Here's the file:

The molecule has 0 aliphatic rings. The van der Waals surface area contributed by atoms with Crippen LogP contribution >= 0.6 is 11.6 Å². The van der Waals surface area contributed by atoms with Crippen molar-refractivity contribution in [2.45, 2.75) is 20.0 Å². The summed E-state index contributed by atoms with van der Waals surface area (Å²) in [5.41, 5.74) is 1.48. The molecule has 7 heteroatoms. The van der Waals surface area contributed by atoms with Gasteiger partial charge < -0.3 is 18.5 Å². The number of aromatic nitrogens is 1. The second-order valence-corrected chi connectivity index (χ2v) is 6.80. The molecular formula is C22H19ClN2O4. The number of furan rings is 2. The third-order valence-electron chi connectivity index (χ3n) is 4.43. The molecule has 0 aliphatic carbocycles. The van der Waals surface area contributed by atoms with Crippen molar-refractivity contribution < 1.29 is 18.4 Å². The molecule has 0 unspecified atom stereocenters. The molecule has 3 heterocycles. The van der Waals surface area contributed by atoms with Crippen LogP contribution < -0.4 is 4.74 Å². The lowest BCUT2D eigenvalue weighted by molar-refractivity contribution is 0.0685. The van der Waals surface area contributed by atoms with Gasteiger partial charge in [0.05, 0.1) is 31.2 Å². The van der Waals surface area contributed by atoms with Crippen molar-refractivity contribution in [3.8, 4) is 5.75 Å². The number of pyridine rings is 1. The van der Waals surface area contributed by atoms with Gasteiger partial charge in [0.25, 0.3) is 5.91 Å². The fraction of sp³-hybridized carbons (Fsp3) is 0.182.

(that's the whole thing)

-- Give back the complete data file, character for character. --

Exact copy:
The molecule has 0 aliphatic rings. The van der Waals surface area contributed by atoms with Crippen LogP contribution >= 0.6 is 11.6 Å². The van der Waals surface area contributed by atoms with Crippen molar-refractivity contribution in [2.45, 2.75) is 20.0 Å². The summed E-state index contributed by atoms with van der Waals surface area (Å²) in [5.41, 5.74) is 1.48. The molecule has 7 heteroatoms. The van der Waals surface area contributed by atoms with Gasteiger partial charge < -0.3 is 18.5 Å². The number of aromatic nitrogens is 1. The second-order valence-corrected chi connectivity index (χ2v) is 6.80. The molecular formula is C22H19ClN2O4. The number of furan rings is 2. The third-order valence-electron chi connectivity index (χ3n) is 4.43. The molecule has 0 aliphatic carbocycles. The van der Waals surface area contributed by atoms with Crippen molar-refractivity contribution < 1.29 is 18.4 Å². The molecule has 0 unspecified atom stereocenters. The molecule has 3 heterocycles. The van der Waals surface area contributed by atoms with Crippen LogP contribution < -0.4 is 4.74 Å². The lowest BCUT2D eigenvalue weighted by molar-refractivity contribution is 0.0685. The van der Waals surface area contributed by atoms with Gasteiger partial charge in [0.05, 0.1) is 31.2 Å². The van der Waals surface area contributed by atoms with Crippen molar-refractivity contribution in [3.8, 4) is 5.75 Å². The number of pyridine rings is 1. The van der Waals surface area contributed by atoms with Gasteiger partial charge in [0.25, 0.3) is 5.91 Å². The fraction of sp³-hybridized carbons (Fsp3) is 0.182.